The Journal of dermatological treatment

Thalidomide: Still an important second-line treatment in refractory cutaneous lupus erythematosus?

PMID 24731053


Cutaneous lupus erythematosus (CLE) can be a severe disease, characterized by extensive, disfiguring lesions and a relapsing course. Thalidomide is known as an effective treatment for CLE, however, its use is restricted by its potential side-effects. Nevertheless, it remains a valuable option to consider. Therefore, it is important to report new clinical experiences. The data of 30 patients with refractory CLE, who were treated with thalidomide, were retrospectively analyzed. The response rate was categorized as complete, partial or no response. The relapse rate and the occurrence of side-effects were registered. Six patients prematurely discontinued treatment because of side-effects. The response rate was 100% in the remaining 24 patients, including 20 patients (83%) with complete response and 4 (27%) with partial response. Clinical relapse was frequent (73%) and occurred between 3 and 24 weeks after withdrawal of thalidomide. Nine patients (30%) developed peripheral neuropathy. In the majority, there was no complete resolution of the neuropathy-associated symptoms after stopping thalidomide. One patient developed a thrombosis in an artery stent. Because of high risk of polyneuropathy, low-dose thalidomide should be used and long-term therapy should be avoided. Therefore, it should be recommended to combine thalidomide with other treatments for CLE.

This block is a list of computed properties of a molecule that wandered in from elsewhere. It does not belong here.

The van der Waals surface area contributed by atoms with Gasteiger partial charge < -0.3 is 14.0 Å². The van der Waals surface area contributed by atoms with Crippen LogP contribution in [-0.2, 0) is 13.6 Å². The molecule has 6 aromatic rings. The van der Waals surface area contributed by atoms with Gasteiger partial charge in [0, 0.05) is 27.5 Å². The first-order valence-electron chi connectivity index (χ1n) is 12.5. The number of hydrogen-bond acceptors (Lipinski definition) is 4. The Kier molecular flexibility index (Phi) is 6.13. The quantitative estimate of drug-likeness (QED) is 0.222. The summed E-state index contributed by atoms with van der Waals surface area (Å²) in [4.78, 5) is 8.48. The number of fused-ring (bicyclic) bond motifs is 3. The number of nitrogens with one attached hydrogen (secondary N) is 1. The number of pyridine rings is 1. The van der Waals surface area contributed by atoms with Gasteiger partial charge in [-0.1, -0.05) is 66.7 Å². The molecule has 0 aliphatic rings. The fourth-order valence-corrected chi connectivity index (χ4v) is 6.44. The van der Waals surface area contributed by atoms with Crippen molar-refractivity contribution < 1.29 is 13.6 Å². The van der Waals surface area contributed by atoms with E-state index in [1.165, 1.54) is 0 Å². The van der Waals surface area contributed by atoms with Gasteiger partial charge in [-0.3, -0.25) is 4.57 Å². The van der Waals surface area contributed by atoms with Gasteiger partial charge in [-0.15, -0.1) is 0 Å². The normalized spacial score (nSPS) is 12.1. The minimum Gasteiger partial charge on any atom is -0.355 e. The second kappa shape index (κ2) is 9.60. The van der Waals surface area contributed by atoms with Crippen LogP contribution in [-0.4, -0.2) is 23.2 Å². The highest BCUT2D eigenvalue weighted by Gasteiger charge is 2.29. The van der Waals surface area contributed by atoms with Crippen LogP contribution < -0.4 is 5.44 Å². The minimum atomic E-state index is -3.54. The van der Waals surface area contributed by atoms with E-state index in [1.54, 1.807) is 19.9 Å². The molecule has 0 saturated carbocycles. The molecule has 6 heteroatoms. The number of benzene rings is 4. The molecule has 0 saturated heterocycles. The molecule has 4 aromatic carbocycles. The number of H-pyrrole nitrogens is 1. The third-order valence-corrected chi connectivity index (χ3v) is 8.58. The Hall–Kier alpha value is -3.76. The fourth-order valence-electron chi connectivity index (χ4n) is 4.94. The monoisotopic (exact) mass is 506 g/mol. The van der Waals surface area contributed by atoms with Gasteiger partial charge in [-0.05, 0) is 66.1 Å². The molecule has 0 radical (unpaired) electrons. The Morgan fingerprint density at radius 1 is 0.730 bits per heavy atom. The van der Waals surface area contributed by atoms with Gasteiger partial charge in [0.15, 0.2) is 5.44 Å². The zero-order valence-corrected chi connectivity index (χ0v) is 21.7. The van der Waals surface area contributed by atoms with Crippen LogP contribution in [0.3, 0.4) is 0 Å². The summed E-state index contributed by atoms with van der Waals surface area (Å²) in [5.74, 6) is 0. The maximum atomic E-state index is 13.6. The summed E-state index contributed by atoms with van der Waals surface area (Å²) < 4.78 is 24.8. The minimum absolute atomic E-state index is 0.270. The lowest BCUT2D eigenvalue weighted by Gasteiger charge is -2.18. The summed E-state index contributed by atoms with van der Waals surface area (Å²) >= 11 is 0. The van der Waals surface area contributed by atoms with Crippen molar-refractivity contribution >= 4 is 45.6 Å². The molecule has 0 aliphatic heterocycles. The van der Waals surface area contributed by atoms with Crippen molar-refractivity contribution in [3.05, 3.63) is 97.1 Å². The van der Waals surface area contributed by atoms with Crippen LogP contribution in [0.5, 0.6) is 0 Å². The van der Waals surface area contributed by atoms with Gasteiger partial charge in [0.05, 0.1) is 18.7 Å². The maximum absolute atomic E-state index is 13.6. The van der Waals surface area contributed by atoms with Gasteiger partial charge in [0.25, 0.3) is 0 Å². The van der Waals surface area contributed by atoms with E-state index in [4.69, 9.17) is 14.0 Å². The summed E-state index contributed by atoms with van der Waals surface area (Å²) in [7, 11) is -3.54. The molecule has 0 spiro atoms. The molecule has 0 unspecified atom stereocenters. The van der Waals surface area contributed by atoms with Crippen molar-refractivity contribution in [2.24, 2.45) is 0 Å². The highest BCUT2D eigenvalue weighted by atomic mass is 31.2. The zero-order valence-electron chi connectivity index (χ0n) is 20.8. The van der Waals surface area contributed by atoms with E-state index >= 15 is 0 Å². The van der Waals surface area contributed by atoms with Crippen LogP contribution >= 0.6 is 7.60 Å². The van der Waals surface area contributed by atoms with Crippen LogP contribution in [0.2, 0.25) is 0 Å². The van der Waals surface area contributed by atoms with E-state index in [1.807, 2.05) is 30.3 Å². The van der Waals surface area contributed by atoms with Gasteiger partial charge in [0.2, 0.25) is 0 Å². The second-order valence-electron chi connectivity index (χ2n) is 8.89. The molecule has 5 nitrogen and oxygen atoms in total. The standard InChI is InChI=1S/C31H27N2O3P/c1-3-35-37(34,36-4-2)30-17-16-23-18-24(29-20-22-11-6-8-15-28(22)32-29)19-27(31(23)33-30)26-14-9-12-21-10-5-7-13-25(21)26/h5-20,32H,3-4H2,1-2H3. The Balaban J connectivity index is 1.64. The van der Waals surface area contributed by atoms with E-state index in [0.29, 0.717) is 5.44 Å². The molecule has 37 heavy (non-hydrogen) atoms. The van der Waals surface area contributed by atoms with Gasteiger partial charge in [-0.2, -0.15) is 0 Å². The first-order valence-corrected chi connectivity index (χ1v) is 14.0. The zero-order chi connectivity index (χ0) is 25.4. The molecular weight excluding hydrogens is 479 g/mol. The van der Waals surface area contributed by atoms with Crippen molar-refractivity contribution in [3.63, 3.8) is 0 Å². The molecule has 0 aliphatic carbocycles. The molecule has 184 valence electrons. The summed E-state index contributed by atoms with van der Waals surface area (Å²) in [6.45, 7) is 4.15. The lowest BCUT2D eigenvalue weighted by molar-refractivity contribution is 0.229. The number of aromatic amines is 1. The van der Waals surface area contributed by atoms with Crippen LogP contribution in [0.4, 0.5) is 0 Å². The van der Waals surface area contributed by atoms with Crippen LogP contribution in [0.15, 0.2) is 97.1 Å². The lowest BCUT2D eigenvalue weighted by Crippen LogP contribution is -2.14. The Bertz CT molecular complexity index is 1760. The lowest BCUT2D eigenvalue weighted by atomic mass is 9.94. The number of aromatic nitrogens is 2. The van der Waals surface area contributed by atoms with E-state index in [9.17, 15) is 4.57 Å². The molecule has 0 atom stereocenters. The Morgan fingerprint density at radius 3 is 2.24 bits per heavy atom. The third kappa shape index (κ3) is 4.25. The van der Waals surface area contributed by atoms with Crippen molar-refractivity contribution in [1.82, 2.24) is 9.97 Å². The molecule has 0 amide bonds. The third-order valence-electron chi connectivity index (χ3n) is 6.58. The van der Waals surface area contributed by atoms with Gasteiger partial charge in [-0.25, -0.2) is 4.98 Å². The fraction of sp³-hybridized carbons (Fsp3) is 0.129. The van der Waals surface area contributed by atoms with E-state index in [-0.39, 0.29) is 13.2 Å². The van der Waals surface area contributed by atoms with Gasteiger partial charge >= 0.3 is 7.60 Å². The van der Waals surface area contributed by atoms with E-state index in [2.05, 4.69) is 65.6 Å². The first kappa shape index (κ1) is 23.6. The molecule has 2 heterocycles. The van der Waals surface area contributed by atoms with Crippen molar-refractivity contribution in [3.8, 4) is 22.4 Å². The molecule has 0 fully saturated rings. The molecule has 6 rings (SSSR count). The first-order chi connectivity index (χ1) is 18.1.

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(±)-Thalidomide, ≥98%, powder